Date: September 2017

16 result(s).

Are You Teff Enough? Cream Ale

MEMBERS ONLY
The subtle flavor of teff is quite nice in a cream ale, and you may choose to actually throw teff in the oven (spread evenly in a shallow pan, baked at 300 °F/148 °C for 15–30 minutes) to bring out a more nutty flavor and some color as well.

Kickin’ It Khorasan Style Saison

MEMBERS ONLY
For the most part, khorasan functions like any other raw wheat, and can be used in any recipe or style where a small amount of malted or unmalted wheat is called for.

Logan’s Triticale IPA

MEMBERS ONLY
Got triticale? Triticale is a cross between wheat and rye and can add a unique twist to the malt character of your homebrew. Find an IPA brewed with Triticale here.

Southern Tier Brewing Company: Warlock clone

FREE

Warlock is a jet-black, high-ABV spice beer. The rich cocoa flavors are well-balanced by the residual cinnamon and ginger notes, with complementary flavors of vanilla, nutmeg and clove.


Rogue Ales: Marionberry Braggot clone

MEMBERS ONLY
Rogue’s Marionberry Braggot draws big from the proprietary ingredients being produced at Rogue Farms. Two proprietary honeys, more than a handful of Rogue Farms Malts, Rogue Farms Rebel hops, and (of course) lots of Rogue Farms Marionberries are jam packed into this flavorful honey-forward beverage. Marionberry Braggot is a sipper to be shared responsibly amongst friends!

Rogue Ales: Honey Kölsch clone

FREE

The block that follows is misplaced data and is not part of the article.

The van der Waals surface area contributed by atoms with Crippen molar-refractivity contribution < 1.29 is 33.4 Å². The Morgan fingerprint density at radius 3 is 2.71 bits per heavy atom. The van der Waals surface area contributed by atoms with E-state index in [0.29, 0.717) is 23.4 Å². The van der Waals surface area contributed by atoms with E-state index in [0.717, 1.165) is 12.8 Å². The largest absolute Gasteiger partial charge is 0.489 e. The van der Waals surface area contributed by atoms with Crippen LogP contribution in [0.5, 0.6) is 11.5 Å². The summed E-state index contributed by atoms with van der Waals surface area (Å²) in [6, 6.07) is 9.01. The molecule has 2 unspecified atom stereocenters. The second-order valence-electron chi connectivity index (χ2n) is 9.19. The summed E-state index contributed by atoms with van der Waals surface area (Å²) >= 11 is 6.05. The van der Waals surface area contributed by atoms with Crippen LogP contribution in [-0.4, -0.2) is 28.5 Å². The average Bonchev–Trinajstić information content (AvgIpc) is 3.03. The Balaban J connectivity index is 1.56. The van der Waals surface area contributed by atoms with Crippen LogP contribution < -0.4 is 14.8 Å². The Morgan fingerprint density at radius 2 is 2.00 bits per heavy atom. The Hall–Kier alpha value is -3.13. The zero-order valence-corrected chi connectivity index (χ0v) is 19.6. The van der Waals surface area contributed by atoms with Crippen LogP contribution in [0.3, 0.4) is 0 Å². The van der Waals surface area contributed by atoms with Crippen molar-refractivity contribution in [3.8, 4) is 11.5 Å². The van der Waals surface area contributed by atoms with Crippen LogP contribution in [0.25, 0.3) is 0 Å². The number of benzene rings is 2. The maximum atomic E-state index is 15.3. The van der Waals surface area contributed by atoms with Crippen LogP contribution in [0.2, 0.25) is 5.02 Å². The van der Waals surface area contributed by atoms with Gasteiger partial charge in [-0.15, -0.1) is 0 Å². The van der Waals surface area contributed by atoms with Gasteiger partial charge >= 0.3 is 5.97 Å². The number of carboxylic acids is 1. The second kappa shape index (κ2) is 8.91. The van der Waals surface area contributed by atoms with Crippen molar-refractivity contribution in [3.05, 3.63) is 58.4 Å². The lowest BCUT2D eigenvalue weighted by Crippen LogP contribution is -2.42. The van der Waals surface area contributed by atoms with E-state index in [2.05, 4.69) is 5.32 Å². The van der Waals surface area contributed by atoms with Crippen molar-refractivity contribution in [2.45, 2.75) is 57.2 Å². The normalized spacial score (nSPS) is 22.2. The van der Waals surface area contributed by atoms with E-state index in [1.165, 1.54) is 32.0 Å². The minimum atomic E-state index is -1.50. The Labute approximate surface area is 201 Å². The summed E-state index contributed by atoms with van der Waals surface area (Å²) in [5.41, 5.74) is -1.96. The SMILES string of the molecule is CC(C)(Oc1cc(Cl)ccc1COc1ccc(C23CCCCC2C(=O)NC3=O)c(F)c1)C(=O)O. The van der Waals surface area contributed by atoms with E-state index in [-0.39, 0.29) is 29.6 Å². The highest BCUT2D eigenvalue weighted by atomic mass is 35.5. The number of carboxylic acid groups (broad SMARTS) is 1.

Rogue’s Honey Kölsch is a big time, award-winning honey beer (2016 & 2015 Honey Beer Competition – Gold & Best in Show, 2015 World Beer Championships – Gold, etc.) that represents a true labor of love. As the name suggests, Honey Kölsch benefits from the 100+ colonies of honey bees raised in Rogue Farms own apiary. In addition to the “Rogue Hopyard Honey” and “Rogue Wildflower Honey” used, the recipe also draws upon other ingredients grown on Rogue premises.


Testing Dissolved Oxygen

FREE

In brewing, dissolved oxygen (DO) is measured for two reasons. The first is to determine that sufficient oxygen is dissolved in wort to initiate a clean, vigorous fermentation. The second is to


Triticale Malt

MEMBERS ONLY
How does a brewer decide to try a new ingredient to make beer? I asked this question when I met Brian Mandeville, Head Brewer at Fullsteam Brewery in Durham, North Carolina, to

Reiterated Mashing

MEMBERS ONLY
During an episode of the Brew Strong podcast, the topic was raised about brewing really high-gravity beers where mash tun space was limited. This is actually a very common question: What is

Expanding Your All-Grain Equipment for Bigger Batches

MEMBERS ONLY
The last ten years have been a period of intense rapid growth and change in the homebrewing community and industry. The average homebrewer now has more brewing knowledge, equipment, and high quality

Step-by-Step All-Grain Brewing

MEMBERS ONLY
Like many homebrewers, my first batch of beer was made with a basic extract kit, complete with instructions and all the ingredients necessary for my brew of choice. I enjoyed the whole

Brewing with Ancient Grains

MEMBERS ONLY
The modern era of agriculture and cultivation of crops, somewhere around 7000 BC, was partly due to the desire and demand for beer. People wanted a reliable source of beer, something I

16 result(s) found.